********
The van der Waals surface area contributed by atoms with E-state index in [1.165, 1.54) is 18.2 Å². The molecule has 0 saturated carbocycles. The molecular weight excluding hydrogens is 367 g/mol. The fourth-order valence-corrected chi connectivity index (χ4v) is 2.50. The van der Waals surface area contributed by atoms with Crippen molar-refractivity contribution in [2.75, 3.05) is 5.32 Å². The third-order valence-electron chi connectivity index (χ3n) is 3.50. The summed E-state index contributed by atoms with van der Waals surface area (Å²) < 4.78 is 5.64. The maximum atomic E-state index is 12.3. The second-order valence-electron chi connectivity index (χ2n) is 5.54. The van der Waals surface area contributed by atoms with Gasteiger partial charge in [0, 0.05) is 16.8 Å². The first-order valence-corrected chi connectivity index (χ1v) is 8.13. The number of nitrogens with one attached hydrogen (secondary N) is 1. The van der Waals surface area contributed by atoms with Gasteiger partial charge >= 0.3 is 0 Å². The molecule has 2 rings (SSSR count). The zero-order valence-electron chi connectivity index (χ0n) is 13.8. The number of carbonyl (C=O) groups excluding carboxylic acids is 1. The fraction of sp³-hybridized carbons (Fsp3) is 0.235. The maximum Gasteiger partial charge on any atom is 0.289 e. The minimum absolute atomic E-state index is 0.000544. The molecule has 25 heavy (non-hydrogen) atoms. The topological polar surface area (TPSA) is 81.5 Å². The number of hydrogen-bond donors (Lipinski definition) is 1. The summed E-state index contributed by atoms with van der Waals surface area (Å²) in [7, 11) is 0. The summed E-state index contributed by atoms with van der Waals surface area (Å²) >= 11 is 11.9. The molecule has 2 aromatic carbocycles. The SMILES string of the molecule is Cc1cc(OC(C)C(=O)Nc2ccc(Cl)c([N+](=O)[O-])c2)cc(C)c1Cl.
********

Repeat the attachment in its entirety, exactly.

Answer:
The van der Waals surface area contributed by atoms with E-state index in [1.165, 1.54) is 18.2 Å². The molecule has 0 saturated carbocycles. The molecular weight excluding hydrogens is 367 g/mol. The fourth-order valence-corrected chi connectivity index (χ4v) is 2.50. The van der Waals surface area contributed by atoms with Crippen molar-refractivity contribution in [2.75, 3.05) is 5.32 Å². The third-order valence-electron chi connectivity index (χ3n) is 3.50. The summed E-state index contributed by atoms with van der Waals surface area (Å²) < 4.78 is 5.64. The maximum atomic E-state index is 12.3. The second-order valence-electron chi connectivity index (χ2n) is 5.54. The van der Waals surface area contributed by atoms with Gasteiger partial charge in [0, 0.05) is 16.8 Å². The first-order valence-corrected chi connectivity index (χ1v) is 8.13. The number of nitrogens with one attached hydrogen (secondary N) is 1. The van der Waals surface area contributed by atoms with Gasteiger partial charge >= 0.3 is 0 Å². The molecule has 2 rings (SSSR count). The zero-order valence-electron chi connectivity index (χ0n) is 13.8. The number of carbonyl (C=O) groups excluding carboxylic acids is 1. The fraction of sp³-hybridized carbons (Fsp3) is 0.235. The maximum Gasteiger partial charge on any atom is 0.289 e. The minimum absolute atomic E-state index is 0.000544. The molecule has 25 heavy (non-hydrogen) atoms. The topological polar surface area (TPSA) is 81.5 Å². The number of hydrogen-bond donors (Lipinski definition) is 1. The summed E-state index contributed by atoms with van der Waals surface area (Å²) in [7, 11) is 0. The summed E-state index contributed by atoms with van der Waals surface area (Å²) >= 11 is 11.9. The molecule has 2 aromatic carbocycles. The SMILES string of the molecule is Cc1cc(OC(C)C(=O)Nc2ccc(Cl)c([N+](=O)[O-])c2)cc(C)c1Cl.